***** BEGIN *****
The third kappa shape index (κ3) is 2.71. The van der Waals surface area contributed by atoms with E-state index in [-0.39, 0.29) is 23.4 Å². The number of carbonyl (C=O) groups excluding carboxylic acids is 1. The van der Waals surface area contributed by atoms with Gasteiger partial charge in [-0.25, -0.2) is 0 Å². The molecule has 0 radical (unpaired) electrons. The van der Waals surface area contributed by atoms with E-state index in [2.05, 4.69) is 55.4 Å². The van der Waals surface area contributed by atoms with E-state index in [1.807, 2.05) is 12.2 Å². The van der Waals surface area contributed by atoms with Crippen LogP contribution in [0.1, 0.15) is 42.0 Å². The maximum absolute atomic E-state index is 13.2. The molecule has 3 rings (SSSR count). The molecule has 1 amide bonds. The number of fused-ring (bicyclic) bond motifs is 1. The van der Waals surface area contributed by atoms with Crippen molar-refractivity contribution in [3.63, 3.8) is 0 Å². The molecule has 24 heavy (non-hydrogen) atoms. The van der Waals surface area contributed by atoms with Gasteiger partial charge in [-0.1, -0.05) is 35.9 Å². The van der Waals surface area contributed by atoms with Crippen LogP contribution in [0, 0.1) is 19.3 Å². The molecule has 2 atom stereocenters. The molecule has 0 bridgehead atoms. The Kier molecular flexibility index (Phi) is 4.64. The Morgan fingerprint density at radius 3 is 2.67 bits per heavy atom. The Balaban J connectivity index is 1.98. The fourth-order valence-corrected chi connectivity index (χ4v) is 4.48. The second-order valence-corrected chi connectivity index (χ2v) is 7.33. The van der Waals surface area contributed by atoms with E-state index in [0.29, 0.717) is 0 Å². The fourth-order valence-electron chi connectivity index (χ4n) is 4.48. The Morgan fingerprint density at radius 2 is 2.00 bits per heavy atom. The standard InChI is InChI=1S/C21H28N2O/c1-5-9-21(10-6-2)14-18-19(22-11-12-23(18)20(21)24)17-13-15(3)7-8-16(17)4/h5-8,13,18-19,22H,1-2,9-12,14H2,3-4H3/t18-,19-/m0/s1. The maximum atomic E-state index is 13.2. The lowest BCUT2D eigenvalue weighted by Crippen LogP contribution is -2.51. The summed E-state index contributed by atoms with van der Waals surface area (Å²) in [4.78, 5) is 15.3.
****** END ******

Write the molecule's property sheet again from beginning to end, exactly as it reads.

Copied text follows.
The third kappa shape index (κ3) is 2.71. The van der Waals surface area contributed by atoms with E-state index in [-0.39, 0.29) is 23.4 Å². The number of carbonyl (C=O) groups excluding carboxylic acids is 1. The van der Waals surface area contributed by atoms with Gasteiger partial charge in [-0.25, -0.2) is 0 Å². The molecule has 0 radical (unpaired) electrons. The van der Waals surface area contributed by atoms with E-state index in [2.05, 4.69) is 55.4 Å². The van der Waals surface area contributed by atoms with E-state index in [1.807, 2.05) is 12.2 Å². The van der Waals surface area contributed by atoms with Crippen LogP contribution in [0.1, 0.15) is 42.0 Å². The maximum absolute atomic E-state index is 13.2. The molecule has 3 rings (SSSR count). The molecule has 1 amide bonds. The number of fused-ring (bicyclic) bond motifs is 1. The van der Waals surface area contributed by atoms with Crippen molar-refractivity contribution in [3.63, 3.8) is 0 Å². The molecule has 24 heavy (non-hydrogen) atoms. The van der Waals surface area contributed by atoms with Gasteiger partial charge in [-0.1, -0.05) is 35.9 Å². The van der Waals surface area contributed by atoms with Crippen LogP contribution in [0, 0.1) is 19.3 Å². The molecule has 2 atom stereocenters. The molecule has 0 bridgehead atoms. The Kier molecular flexibility index (Phi) is 4.64. The Morgan fingerprint density at radius 3 is 2.67 bits per heavy atom. The Balaban J connectivity index is 1.98. The fourth-order valence-corrected chi connectivity index (χ4v) is 4.48. The second-order valence-corrected chi connectivity index (χ2v) is 7.33. The van der Waals surface area contributed by atoms with E-state index in [0.29, 0.717) is 0 Å². The fourth-order valence-electron chi connectivity index (χ4n) is 4.48. The Morgan fingerprint density at radius 2 is 2.00 bits per heavy atom. The standard InChI is InChI=1S/C21H28N2O/c1-5-9-21(10-6-2)14-18-19(22-11-12-23(18)20(21)24)17-13-15(3)7-8-16(17)4/h5-8,13,18-19,22H,1-2,9-12,14H2,3-4H3/t18-,19-/m0/s1. The maximum atomic E-state index is 13.2. The lowest BCUT2D eigenvalue weighted by Crippen LogP contribution is -2.51. The summed E-state index contributed by atoms with van der Waals surface area (Å²) in [4.78, 5) is 15.3.